The NCI merger debate is brought out in the open
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Read the Dáil report on the National Cultural Institutions: Motion June 26

Read the Dáil report on the National Cultural Institutions: Motion June 27

Read the full remarks of the Seanad motion on the National Cultural Institutions on the Oireachtas website

Photo: L-R Anne Enright, Pauline McLynn, Senator Fiach MacConghail and Colm Tóibín outside Leinster House on June 26th. They were among about 160 visual artists, writers and theatre practitioners who came to watch the debate on arts & culture in the public gallery of the Dáil on the evenings of June 26 and June 27, 2012


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The NCI merger debate is brought out in the open

A debate in Dáil Eireann and the Seanad on the implications of the Public Service Reform Plan had been a long time coming. The plan’s proposals to merge the National Archives, the Irish Manuscripts Commission and the National Library, and to combine the “backroom” administration of the National Gallery, the Irish Museum of Modern Art and the Crawford Art Gallery, as well as a critical review of Culture Ireland, had been announced in November of last year. But similar amalgamation plans had been drafted – and abandoned – by previous Governments in 2008 and 1974. This time, the issues had acquired sufficient heat.

On 24th May, following the resignation of Professor Diarmuid Ferriter from the Board of the National Library in protest, Senator Fiach Mac Conghail urged the Arts Minister Jimmy Deenihan to attend an urgent debate in the Seanad that day, stating, “This is not about money but about the lack of vision and public consultation in the way our national cultural institutions are being treated in a profoundly secretive and cavalier way.” The motion found much sympathy in the Seanad but was not carried. Instead, it helped to build up a head of steam.

Last week, following trenchant letters from writers Colm Tóibín and Joseph O’Connor in The Irish Times which added to increasingly critical media coverage and some defensive commentary from Minister Deenihan, two debates were held on the value of the arts in Ireland and the proposed mergers of NCIs, one in the Dáil, over two nights, and one in the Seanad. In both the considerable public attendance for these debates and the quality of their content, it was not difficult to see the influence of the National Campaign for the Arts.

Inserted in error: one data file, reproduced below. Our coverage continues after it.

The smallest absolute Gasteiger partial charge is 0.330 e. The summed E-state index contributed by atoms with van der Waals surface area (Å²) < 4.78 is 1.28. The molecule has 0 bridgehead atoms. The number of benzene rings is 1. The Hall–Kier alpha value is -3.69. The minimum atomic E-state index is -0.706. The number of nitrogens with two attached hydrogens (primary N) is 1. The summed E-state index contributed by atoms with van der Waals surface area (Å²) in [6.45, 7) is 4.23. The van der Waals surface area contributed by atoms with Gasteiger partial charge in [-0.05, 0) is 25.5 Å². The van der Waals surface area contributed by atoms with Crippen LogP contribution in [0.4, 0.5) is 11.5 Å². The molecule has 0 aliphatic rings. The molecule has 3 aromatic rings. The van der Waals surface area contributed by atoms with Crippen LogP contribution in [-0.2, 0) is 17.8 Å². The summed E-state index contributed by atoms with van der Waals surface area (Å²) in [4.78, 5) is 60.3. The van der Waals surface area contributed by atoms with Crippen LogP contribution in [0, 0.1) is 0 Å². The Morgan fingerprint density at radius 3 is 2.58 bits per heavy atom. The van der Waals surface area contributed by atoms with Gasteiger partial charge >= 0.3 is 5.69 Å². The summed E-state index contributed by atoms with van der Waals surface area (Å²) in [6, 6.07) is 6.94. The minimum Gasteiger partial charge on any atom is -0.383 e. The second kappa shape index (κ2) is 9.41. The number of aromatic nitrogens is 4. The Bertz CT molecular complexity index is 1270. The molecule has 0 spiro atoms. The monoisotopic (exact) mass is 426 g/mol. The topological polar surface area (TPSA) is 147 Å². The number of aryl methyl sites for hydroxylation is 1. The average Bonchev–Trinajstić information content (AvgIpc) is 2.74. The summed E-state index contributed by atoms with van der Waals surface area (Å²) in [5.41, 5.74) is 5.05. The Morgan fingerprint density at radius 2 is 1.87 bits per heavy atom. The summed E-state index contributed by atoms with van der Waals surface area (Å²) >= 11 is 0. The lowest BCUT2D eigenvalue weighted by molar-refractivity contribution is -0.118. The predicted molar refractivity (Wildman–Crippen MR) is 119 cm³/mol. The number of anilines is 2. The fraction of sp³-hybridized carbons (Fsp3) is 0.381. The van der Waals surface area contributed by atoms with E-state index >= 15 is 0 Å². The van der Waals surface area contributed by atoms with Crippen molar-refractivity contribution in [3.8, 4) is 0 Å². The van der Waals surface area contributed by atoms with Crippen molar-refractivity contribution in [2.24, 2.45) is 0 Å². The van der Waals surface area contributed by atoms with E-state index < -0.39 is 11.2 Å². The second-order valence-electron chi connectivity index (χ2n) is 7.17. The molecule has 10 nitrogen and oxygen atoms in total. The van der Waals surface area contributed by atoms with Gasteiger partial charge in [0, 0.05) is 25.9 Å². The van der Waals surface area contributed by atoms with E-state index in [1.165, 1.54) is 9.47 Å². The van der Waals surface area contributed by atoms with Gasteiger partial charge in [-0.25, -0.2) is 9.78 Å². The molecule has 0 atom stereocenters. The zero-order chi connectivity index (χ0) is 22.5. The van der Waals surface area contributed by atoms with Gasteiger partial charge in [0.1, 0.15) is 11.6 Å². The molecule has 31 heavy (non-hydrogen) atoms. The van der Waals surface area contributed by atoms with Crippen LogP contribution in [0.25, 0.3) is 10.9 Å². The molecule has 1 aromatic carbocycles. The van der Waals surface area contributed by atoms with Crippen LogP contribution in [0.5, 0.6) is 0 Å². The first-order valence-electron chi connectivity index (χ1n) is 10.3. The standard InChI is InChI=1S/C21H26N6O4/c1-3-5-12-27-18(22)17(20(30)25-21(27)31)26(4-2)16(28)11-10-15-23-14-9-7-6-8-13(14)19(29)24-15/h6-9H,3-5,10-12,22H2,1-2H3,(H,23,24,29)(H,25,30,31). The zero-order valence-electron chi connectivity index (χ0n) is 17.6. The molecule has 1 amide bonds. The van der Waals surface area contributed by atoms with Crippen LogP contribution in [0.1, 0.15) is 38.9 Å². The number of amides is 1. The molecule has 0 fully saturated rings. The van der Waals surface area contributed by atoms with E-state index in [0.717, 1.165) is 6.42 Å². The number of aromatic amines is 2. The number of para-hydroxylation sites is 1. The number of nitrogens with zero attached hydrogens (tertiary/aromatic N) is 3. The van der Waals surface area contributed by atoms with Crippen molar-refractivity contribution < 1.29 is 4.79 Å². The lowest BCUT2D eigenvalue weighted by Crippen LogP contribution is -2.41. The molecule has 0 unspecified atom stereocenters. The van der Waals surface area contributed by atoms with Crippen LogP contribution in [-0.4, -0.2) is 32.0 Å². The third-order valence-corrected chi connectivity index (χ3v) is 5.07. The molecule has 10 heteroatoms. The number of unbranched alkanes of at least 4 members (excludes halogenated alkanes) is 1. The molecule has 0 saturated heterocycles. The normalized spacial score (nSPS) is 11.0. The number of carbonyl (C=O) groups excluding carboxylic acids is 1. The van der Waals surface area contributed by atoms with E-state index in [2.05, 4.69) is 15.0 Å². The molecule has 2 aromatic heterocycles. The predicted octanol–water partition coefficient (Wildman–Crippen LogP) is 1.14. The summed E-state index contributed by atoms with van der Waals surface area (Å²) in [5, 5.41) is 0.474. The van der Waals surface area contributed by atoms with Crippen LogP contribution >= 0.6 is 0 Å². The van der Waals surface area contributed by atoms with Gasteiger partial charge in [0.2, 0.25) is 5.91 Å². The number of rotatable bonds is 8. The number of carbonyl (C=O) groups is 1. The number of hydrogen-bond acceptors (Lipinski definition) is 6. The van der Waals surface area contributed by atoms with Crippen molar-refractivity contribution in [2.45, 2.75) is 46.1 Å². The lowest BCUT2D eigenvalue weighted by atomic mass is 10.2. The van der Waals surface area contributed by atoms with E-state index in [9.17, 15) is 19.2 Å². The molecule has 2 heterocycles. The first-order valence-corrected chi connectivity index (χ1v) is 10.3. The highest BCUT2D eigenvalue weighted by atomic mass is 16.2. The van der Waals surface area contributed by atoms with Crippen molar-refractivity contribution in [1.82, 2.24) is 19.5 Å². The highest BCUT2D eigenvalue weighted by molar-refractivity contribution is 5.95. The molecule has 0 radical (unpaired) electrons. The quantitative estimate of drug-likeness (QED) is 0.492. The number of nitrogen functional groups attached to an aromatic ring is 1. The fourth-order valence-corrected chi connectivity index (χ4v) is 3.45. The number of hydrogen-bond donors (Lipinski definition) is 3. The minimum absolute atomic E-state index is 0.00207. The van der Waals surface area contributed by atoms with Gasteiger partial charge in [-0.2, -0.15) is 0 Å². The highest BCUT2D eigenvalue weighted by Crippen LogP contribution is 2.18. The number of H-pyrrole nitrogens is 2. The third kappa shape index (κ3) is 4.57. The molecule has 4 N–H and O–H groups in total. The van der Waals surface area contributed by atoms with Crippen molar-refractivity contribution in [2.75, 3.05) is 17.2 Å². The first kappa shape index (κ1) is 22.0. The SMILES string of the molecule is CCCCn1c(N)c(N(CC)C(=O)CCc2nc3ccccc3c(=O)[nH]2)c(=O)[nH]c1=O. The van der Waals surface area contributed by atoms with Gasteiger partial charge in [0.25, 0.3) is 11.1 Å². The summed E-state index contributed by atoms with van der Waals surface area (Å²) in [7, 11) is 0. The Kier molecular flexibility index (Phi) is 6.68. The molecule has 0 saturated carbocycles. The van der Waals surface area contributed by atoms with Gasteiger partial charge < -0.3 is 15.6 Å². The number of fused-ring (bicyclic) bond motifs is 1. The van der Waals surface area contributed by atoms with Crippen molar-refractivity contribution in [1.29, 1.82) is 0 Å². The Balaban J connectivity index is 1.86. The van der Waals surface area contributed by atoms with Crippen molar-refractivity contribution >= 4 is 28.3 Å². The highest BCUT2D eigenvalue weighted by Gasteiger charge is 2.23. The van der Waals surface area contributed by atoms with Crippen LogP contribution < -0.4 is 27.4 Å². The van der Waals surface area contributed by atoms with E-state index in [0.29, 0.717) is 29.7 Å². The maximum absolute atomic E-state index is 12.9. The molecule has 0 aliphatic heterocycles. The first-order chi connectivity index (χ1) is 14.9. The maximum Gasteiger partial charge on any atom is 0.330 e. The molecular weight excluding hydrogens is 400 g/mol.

Tabled by Fianna Fáil leader Micheál Martin, the debate featured several encomiums to the intrinsic value of the arts, the economic value of the arts, the specific arts activity of various constituencies, and at least one brief discussion of a subplot in the Abbey’s current production of The House by Tom Murphy. But the keener details of the debate involved a call for a cost benefit analysis of the proposed mergers to be published, for consultation to be moved into the public domain, to bolster good governance of NCIs and to safeguard their statutory independence, as enshrined in Michael D. Higgins’s The National Cultural Institutions Act 1997.

Many of these points are pre-emptive; the Minister cannot make public the merger options which Department officials will present to him as they are currently bound by Cabinet confidentiality. But one outcome of these debates has delivered certain guarantees: the Government will remain committed to the “Arm’s Length principle”, for instance, stating that “in bringing forward any governance reforms that may be required to realise the goals of the Public Service Reform Plan, it will support the programming and curatorial independence of the National Cultural Institutions”. The National Cultural Institutions Act 1997 will not be revisited.

The retention of statutory boards is a key point being advocated by the NCFA, although the National Archives, which is in direct control of the Department, operates with an advisory board, while Culture Ireland never attained statutory status. This could leave Culture Ireland especially vulnerable to complete Departmental absorption, having recently made an internal appointment of Christine Sisk as its acting CEO following the end of Eugene Downes’s five-year contract. Sisk’s contract, however, is for 15 months and it is believed the position will then be readvertised externally.

Speaking about the impact of these debates, Theatre Forum chairman and a member of NCFA’s Steering Committee, Loughlin Deegan, said, “The Campaign felt there had been a lack of communication, that there was insufficient consultation with the arts sector and, crucially, it was not in the public domain. As an effect of the debates in the Seanad and Dáil Eireann, that consultation has been widened.” Indeed, representatives from NCFA had a subsequent meeting with Minister Deenihan, in which they welcomed the review posed by the Public Service Reform Plan into the efficient running of NCIs (the Minister has asserted, “No organisation is above examination for reform”) while strongly advising him that any amalgamation should retain their boards and independent identities. Minister Deenihan, who earlier expected to publish the proposals in late June, and may now delay until mid July, appears to be listening.

Peter Crawley is News Editor of Irish Theatre Magazine


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